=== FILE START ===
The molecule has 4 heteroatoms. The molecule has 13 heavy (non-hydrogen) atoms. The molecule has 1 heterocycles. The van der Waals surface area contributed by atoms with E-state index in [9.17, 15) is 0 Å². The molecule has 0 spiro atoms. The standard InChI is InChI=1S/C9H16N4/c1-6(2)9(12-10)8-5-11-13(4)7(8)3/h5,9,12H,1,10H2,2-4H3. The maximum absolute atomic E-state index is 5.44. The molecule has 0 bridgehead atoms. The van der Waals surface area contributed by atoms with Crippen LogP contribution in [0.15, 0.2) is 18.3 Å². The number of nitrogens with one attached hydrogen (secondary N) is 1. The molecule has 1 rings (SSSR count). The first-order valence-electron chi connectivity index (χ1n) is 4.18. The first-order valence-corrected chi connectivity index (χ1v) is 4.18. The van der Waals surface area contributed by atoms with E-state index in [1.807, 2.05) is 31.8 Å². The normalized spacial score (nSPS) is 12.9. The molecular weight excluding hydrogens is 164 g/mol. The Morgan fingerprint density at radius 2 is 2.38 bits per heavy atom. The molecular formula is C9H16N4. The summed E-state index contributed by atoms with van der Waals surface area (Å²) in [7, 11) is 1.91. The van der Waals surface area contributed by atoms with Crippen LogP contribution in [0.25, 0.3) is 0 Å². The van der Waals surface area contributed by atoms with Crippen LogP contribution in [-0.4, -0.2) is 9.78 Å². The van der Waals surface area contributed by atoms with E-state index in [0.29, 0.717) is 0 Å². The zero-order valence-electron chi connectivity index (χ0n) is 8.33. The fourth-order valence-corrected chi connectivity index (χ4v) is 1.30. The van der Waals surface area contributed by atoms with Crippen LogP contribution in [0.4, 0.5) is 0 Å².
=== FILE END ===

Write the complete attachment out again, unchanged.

The molecule has 4 heteroatoms. The molecule has 13 heavy (non-hydrogen) atoms. The molecule has 1 heterocycles. The van der Waals surface area contributed by atoms with E-state index in [9.17, 15) is 0 Å². The molecule has 0 spiro atoms. The standard InChI is InChI=1S/C9H16N4/c1-6(2)9(12-10)8-5-11-13(4)7(8)3/h5,9,12H,1,10H2,2-4H3. The maximum absolute atomic E-state index is 5.44. The molecule has 0 bridgehead atoms. The van der Waals surface area contributed by atoms with Crippen LogP contribution in [0.15, 0.2) is 18.3 Å². The number of nitrogens with one attached hydrogen (secondary N) is 1. The molecule has 1 rings (SSSR count). The first-order valence-electron chi connectivity index (χ1n) is 4.18. The first-order valence-corrected chi connectivity index (χ1v) is 4.18. The van der Waals surface area contributed by atoms with E-state index in [1.807, 2.05) is 31.8 Å². The normalized spacial score (nSPS) is 12.9. The molecular weight excluding hydrogens is 164 g/mol. The Morgan fingerprint density at radius 2 is 2.38 bits per heavy atom. The molecular formula is C9H16N4. The summed E-state index contributed by atoms with van der Waals surface area (Å²) in [7, 11) is 1.91. The van der Waals surface area contributed by atoms with Crippen LogP contribution in [0.25, 0.3) is 0 Å². The van der Waals surface area contributed by atoms with Crippen LogP contribution in [-0.4, -0.2) is 9.78 Å². The van der Waals surface area contributed by atoms with E-state index in [0.29, 0.717) is 0 Å². The zero-order valence-electron chi connectivity index (χ0n) is 8.33. The fourth-order valence-corrected chi connectivity index (χ4v) is 1.30. The van der Waals surface area contributed by atoms with Crippen LogP contribution in [0.4, 0.5) is 0 Å².